Russian national security and Central Europe: Russian perspectives and policies
AbstractThis thesis examines the development of Russian national security and foreign policy perspectives towards Central Europe (CE) after the collapse of the Soviet Union. The study focuses on two major aspects of bilateral relations between Russia and four states of Central Europe - Poland, Hungary, Slovakia and the Czech Republic - militarypolitical and economic. The ties between Russia and the states of Central European are analyzed within the framework of the regional security complex. The regional security complex concept helps bring into the analysis both internal and external influences that shape these countries' security policies. The concept also allows the idea of mutual perceptions to be brought into the analysis that helps explain Russia-CE security dynamics in the postCold War era. Among the key external influences that significantly affected and shaped Russia-CE relations were the processes of NATO and EU enlargement. These are analysed closely in explaining changes and variations in Russia's CE policy. EU enlargement and the consequences for Russian-Polish relations are given particular consideration, with main focus on Russia's Kaliningrad exclave. The study is also organised around four periods that are marked by shifts in Russian security and foreign policy thinking. Evidence presented in this study suggests that Russian foreign policy, having reached a "consensus" on the statist, "great power" foreign policy in the mid-1990s, has since shown a tendency towards a more economically driven foreign policy, although still with a good measure of geopolitical thinking. Thus, the role of Russian economic actors in shaping Russian foreign policy towards CE is closely examined. The economic interests of Russia's key economic actors - oil and gas companies - have played an important part in sustaining and moderating Russia's policy towards CE and Europe as a whole. However, it is argued, Russian economic actors encountered a number of obstacles in advancing their interests in the region, in part due to the legacy of the past and lingering unfavourable perceptions. The thesis argues that Russia and the CE states have now left the most difficult epoch in their post-Soviet history behind. Completion of the most dramatic and sensitive changes - NATO enlargement, and Russia's grudging acquiescence to further growth of the alliance - opened the way to a new era in Russia-CE relations. The increasing role of economic factors in determining Russian foreign policy, along with improvements in Russia's relations with the West in general, with NATO and with the EU, send positive signals to the CE states. These changes, it is argued, are bringing about the shift towards a more constructive and amicable pattern of relations between Russia and the CE states which makes the overall security environment in Europe more positively stable, predictable and durable.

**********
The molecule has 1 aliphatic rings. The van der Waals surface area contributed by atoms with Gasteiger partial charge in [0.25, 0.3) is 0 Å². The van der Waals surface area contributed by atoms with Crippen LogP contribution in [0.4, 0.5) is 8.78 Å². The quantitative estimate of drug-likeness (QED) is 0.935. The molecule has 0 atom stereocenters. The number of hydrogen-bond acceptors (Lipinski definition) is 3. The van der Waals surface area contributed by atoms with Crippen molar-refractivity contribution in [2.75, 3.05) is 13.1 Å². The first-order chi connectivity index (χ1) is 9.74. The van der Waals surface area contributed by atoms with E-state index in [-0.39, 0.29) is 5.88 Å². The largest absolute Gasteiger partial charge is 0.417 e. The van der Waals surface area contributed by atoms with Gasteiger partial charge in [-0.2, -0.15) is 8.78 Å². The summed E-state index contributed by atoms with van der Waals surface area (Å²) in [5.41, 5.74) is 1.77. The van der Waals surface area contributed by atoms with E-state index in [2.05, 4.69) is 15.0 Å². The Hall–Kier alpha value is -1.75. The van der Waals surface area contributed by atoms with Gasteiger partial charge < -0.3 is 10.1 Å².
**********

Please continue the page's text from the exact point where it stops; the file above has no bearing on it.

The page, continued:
PublisherUniversity of Wolverhampton
TypeThesis or dissertation
DescriptionA thesis submitted in partial fulfilment of the requirements of the University of Wolverhampton for the degree of Doctor of Philosophy
Except where otherwise noted, this item's license is described as https://creativecommons.org/licenses/by-nc-nd/4.0/